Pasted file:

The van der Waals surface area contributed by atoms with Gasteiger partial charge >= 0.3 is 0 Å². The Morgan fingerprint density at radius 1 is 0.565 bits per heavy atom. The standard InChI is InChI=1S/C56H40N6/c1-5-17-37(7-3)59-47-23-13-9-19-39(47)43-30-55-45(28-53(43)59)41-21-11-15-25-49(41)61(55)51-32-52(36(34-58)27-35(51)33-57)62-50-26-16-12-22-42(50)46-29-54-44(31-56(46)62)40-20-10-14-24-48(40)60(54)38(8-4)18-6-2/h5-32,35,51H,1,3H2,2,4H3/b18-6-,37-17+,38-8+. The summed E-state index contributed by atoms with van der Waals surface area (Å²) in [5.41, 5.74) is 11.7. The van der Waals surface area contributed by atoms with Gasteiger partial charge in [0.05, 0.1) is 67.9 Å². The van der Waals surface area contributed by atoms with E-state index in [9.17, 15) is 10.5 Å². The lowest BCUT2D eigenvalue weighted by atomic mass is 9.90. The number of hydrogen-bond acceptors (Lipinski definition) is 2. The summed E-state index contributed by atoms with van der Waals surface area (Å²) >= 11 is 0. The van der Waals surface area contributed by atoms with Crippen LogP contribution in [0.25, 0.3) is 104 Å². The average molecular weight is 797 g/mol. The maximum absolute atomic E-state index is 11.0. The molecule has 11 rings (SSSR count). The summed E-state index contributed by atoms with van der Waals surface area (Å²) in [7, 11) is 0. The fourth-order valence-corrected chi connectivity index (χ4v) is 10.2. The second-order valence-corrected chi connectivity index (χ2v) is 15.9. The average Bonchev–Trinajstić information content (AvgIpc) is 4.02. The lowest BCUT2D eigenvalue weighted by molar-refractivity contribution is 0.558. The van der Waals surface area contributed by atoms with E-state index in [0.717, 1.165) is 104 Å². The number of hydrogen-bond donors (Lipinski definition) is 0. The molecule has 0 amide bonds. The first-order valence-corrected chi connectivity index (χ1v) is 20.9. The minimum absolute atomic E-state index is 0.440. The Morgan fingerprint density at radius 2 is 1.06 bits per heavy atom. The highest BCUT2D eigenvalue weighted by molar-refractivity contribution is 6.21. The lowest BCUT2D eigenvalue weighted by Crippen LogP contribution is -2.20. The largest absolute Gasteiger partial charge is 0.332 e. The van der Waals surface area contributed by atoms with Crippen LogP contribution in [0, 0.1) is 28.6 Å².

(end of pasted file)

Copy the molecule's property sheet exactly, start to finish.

The van der Waals surface area contributed by atoms with Gasteiger partial charge >= 0.3 is 0 Å². The Morgan fingerprint density at radius 1 is 0.565 bits per heavy atom. The standard InChI is InChI=1S/C56H40N6/c1-5-17-37(7-3)59-47-23-13-9-19-39(47)43-30-55-45(28-53(43)59)41-21-11-15-25-49(41)61(55)51-32-52(36(34-58)27-35(51)33-57)62-50-26-16-12-22-42(50)46-29-54-44(31-56(46)62)40-20-10-14-24-48(40)60(54)38(8-4)18-6-2/h5-32,35,51H,1,3H2,2,4H3/b18-6-,37-17+,38-8+. The summed E-state index contributed by atoms with van der Waals surface area (Å²) in [5.41, 5.74) is 11.7. The van der Waals surface area contributed by atoms with Gasteiger partial charge in [0.05, 0.1) is 67.9 Å². The van der Waals surface area contributed by atoms with E-state index in [9.17, 15) is 10.5 Å². The lowest BCUT2D eigenvalue weighted by atomic mass is 9.90. The number of hydrogen-bond acceptors (Lipinski definition) is 2. The summed E-state index contributed by atoms with van der Waals surface area (Å²) >= 11 is 0. The van der Waals surface area contributed by atoms with Crippen LogP contribution in [0.25, 0.3) is 104 Å². The average molecular weight is 797 g/mol. The maximum absolute atomic E-state index is 11.0. The molecule has 11 rings (SSSR count). The summed E-state index contributed by atoms with van der Waals surface area (Å²) in [7, 11) is 0. The fourth-order valence-corrected chi connectivity index (χ4v) is 10.2. The second-order valence-corrected chi connectivity index (χ2v) is 15.9. The average Bonchev–Trinajstić information content (AvgIpc) is 4.02. The lowest BCUT2D eigenvalue weighted by molar-refractivity contribution is 0.558. The van der Waals surface area contributed by atoms with E-state index in [0.717, 1.165) is 104 Å². The number of hydrogen-bond donors (Lipinski definition) is 0. The molecule has 0 amide bonds. The first-order valence-corrected chi connectivity index (χ1v) is 20.9. The minimum absolute atomic E-state index is 0.440. The Morgan fingerprint density at radius 2 is 1.06 bits per heavy atom. The highest BCUT2D eigenvalue weighted by molar-refractivity contribution is 6.21. The lowest BCUT2D eigenvalue weighted by Crippen LogP contribution is -2.20. The largest absolute Gasteiger partial charge is 0.332 e. The van der Waals surface area contributed by atoms with Crippen LogP contribution in [0, 0.1) is 28.6 Å².